Adapting to Energy Insecurity: A ... Efficient Home in Rural Alaska ABSTRACT

Adapting to Energy Insecurity: A Case Study of a Super-Energy
Efficient Home in Rural Alaska
Yasmeen Hossain, PhD Candidate, University of Alaska Fairbanks
Energy security in Alaska has been an issue of contention for decades. The recent fuel crisis in Nome
brings to light the need for rural Alaska to adapt to threats to energy security. One part of the solution can
be to dramatically increase the energy efficiency of residential homes, thus decreasing reliance on energy
sources for the operational years. However, when taking into account the entire life-cycle of the home
from product manufacturing to decommissioning what does the energy and emissions balance sheet look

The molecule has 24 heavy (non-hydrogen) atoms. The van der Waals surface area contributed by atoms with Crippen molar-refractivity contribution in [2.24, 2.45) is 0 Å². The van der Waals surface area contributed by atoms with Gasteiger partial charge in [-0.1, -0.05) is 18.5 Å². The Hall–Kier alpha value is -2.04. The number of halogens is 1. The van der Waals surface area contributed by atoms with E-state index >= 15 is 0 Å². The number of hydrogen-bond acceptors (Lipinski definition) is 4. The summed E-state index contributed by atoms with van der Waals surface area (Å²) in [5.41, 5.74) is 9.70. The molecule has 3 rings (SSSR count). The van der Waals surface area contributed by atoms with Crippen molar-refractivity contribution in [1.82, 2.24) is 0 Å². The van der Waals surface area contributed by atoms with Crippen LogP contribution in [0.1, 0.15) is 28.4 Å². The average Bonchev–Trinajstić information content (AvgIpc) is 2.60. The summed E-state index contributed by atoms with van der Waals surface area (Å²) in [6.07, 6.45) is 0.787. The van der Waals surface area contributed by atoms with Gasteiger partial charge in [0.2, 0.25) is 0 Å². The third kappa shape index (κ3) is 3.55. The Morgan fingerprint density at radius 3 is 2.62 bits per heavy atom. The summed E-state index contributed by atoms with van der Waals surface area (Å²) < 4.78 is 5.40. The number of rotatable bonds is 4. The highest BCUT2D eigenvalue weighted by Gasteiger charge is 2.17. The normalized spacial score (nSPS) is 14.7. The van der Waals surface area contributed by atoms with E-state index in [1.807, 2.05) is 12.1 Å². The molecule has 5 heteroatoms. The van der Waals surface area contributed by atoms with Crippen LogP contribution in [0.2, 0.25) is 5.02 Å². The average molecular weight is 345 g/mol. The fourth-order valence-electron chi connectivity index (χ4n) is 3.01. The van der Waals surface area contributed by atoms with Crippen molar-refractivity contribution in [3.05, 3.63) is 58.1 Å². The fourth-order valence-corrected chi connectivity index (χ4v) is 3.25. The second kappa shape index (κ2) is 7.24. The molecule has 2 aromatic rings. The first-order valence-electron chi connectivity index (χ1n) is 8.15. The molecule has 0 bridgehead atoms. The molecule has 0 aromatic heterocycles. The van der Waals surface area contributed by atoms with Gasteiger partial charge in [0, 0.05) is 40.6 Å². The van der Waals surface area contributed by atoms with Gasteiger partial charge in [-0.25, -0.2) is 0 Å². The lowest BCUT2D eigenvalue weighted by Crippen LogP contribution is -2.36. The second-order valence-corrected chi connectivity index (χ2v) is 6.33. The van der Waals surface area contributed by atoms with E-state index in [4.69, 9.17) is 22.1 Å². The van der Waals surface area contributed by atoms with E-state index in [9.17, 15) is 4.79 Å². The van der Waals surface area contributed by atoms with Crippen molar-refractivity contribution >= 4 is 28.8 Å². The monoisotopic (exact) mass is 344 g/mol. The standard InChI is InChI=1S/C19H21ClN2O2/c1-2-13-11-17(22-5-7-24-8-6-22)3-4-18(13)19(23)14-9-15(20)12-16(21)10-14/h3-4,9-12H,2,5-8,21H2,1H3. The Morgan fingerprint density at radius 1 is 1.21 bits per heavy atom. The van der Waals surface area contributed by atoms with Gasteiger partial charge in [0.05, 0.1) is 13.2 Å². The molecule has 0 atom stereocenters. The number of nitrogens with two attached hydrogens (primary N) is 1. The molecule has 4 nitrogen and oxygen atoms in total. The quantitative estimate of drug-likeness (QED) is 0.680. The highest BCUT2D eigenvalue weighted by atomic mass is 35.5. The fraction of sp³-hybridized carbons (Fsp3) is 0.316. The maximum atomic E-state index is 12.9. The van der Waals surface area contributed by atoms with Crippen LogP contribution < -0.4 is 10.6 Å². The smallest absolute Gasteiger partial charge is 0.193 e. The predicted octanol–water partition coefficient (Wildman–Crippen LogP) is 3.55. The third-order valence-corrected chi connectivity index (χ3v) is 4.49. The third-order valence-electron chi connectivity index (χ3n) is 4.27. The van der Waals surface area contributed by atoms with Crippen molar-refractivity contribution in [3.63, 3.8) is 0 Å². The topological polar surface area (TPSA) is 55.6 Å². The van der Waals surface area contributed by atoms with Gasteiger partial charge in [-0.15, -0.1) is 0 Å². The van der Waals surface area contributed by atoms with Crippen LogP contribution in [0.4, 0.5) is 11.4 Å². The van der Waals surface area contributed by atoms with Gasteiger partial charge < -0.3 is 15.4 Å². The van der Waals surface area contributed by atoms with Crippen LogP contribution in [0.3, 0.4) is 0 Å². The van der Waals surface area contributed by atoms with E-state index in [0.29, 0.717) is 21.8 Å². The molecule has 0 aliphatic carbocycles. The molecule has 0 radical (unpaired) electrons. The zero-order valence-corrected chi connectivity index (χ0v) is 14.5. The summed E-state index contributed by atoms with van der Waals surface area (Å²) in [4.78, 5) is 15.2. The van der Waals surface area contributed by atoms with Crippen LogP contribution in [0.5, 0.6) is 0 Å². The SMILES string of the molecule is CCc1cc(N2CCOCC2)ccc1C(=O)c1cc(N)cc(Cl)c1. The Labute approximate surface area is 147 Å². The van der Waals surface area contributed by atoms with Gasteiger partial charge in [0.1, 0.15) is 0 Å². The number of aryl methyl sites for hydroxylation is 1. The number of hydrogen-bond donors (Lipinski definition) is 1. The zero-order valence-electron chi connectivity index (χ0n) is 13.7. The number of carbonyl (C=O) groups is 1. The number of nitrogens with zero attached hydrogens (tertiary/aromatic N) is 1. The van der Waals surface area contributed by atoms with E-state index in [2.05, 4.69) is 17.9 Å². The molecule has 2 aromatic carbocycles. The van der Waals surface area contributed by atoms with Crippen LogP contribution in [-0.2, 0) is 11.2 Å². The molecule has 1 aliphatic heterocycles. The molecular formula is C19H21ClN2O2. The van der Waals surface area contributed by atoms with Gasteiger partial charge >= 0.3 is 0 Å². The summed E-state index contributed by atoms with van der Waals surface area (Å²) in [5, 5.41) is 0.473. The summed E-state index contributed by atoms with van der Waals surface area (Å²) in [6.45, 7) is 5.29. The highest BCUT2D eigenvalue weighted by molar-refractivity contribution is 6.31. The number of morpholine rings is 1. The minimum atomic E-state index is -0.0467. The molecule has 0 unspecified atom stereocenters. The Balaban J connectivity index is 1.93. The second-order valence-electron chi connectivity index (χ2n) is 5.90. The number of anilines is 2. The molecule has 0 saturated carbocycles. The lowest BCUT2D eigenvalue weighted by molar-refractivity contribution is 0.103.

like, especially for a home built in a community that is not accessible by road? How much more energy is
required to manufacture efficient homes versus conventional homes and how does this extra energy
spent compare to the energy saved throughout the operational lifespan? This presentation aims to shed
light on these exploratory questions through an ongoing environmental, economic and social analysis of a
case study of a super-energy efficient, net zero ready home in the Bristol Bay region in Alaska.
Yasmeen Hossain is a PhD candidate in the Resilience and Adaptation Program (RAP) at the University
of Alaska Fairbanks (UAF). Her interdisciplinary research explores the viability of highly energy efficient
homes in Alaska. Her analysis includes the environmental life-cycle of the building materials, a costbenefit analysis and the social/cultural implications of building these types of homes in Alaska. Yasmeen
has a professional and academic background in environmental economics, renewable energy,
sustainable disaster recovery and permaculture design.